The creeping international legislation against loot boxes has finally reached American shores.
According to a report from Kotaku, US Senator Josh Hawley has introduced “The Protecting Children from Abusive Games Act,” a bill that takes aim at loot boxes and microtransactions. If passed, this carries serious consequences for the video game industry.
“When a game is designed for kids, game developers shouldn’t be allowed to monetize addiction,” the Republican from Missouri said in a statement. “And when kids play games designed for adults, they should be walled off from compulsive microtransactions. Game developers who knowingly exploit children should face legal consequences.”
Loot boxes have become common in all manner of video games in recent years. Though these can be limited to cosmetic enhancements like hats in Team Fortress 2, other titles such as Star Wars Battlefront II have taken it a step further by offering in-game advantages to those who are willing to throw down exorbitant sums of cash. These features have crept into single player games as well, with games like Metal Gear Solid V and Dead Space 3 offering significant shortcuts for those willing to fork over a few more dollars.
In many cases, loot boxes are a critical source of revenue for publishers as some games may not be financially viable without them. Still, there is no denying that publishers have taken some predatory measures to wring money out of players.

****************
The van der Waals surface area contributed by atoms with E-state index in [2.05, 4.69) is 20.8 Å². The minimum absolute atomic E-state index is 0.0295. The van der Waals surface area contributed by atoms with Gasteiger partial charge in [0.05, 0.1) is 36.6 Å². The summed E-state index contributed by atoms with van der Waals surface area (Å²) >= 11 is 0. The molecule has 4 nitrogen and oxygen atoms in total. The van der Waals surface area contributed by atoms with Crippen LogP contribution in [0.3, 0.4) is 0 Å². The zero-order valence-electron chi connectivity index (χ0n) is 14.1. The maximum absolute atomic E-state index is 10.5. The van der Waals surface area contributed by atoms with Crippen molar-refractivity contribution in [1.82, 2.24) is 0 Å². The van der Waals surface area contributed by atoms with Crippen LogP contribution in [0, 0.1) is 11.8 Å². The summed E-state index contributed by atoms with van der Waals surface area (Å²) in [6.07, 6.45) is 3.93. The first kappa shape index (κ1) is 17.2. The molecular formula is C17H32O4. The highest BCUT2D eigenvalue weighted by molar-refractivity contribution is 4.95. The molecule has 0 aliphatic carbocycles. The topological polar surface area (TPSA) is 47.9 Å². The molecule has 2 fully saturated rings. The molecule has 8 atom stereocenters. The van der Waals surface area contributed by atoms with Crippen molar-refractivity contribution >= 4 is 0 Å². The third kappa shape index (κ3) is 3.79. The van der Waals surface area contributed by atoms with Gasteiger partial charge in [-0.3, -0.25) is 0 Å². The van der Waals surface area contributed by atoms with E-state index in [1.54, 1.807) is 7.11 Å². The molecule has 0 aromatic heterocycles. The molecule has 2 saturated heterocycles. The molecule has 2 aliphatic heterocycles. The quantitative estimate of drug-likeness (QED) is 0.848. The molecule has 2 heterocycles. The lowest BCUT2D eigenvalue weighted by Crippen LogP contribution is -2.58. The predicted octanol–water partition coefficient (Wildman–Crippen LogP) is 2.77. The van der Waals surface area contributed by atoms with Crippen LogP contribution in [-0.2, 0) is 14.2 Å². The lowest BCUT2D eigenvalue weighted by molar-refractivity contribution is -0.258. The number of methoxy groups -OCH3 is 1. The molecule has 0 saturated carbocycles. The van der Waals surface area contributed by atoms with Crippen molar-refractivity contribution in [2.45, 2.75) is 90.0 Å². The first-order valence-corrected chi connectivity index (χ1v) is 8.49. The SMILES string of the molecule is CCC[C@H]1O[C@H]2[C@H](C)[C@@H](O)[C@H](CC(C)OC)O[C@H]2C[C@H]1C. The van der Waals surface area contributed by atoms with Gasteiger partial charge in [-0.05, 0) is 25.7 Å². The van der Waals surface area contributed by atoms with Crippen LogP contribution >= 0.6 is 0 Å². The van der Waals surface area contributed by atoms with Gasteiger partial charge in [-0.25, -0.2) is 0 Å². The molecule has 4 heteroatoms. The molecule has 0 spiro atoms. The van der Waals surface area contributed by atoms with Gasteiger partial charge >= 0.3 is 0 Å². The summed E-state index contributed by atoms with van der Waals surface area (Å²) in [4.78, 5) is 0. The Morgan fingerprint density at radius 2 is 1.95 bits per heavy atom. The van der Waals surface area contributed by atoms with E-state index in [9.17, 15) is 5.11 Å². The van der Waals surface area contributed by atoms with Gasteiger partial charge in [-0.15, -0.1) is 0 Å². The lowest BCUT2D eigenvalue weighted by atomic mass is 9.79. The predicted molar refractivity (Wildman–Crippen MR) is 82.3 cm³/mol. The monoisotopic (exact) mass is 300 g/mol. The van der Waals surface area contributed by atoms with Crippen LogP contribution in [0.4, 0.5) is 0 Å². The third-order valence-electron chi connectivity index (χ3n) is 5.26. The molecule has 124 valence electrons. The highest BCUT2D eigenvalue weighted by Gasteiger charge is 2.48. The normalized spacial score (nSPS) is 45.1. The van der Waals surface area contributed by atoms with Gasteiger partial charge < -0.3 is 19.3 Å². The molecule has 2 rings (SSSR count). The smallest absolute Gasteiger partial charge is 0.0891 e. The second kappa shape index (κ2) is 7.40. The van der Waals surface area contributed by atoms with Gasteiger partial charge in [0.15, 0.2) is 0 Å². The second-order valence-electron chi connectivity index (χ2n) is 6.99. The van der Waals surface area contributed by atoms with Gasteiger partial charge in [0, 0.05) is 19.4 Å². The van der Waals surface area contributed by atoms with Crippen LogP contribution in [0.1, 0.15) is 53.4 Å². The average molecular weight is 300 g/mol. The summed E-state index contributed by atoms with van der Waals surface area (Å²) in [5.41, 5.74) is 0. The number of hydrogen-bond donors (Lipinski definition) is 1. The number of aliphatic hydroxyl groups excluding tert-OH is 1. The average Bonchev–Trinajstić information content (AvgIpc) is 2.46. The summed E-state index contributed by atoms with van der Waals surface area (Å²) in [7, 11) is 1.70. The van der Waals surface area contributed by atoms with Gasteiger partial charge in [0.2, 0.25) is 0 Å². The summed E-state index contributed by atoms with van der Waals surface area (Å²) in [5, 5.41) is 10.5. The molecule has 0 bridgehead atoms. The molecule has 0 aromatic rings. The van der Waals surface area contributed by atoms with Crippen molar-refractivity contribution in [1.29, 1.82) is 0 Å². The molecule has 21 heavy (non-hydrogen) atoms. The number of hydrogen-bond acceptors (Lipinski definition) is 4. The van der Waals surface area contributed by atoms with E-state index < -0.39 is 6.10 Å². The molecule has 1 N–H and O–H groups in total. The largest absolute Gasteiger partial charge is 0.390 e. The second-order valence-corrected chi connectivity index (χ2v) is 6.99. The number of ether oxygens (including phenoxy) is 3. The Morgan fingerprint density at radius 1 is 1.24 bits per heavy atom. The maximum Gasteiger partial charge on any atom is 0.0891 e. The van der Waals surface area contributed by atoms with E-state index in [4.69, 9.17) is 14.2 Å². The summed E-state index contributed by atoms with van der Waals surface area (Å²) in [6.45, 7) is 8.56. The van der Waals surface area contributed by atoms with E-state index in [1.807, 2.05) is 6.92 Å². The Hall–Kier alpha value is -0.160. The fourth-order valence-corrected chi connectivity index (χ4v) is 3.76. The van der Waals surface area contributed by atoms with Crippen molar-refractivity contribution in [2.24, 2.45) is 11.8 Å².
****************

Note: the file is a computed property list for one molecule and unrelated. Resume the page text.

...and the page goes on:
With many games now boasting the ability to trade items, in-game loot often carries a specific monetary value. This has created an economy around loot boxes in some games that more closely resembles traditional gambling.
This has inspired discussion on the subject in many governments, but no country has yet taken measures to ban them. Countries including the United Kingdom, Australia, and Denmark have all discussed barring loot boxes but have ultimately opted against it.
While loot boxes offer the opportunity to randomly receive an item of greater value than the initial investment made, the fact that there is a secondary market does set it apart from traditional gambling.
That doesn’t mean there won’t be changes that come from this bill, should it pass. Countries including China and South Korea require that companies to disclose the exact probabilities of receiving certain items from loot boxes, while Australia bars minors from purchasing them.
Either way, the fate of this bill could be one of the most important stories in the video game industry in 2019.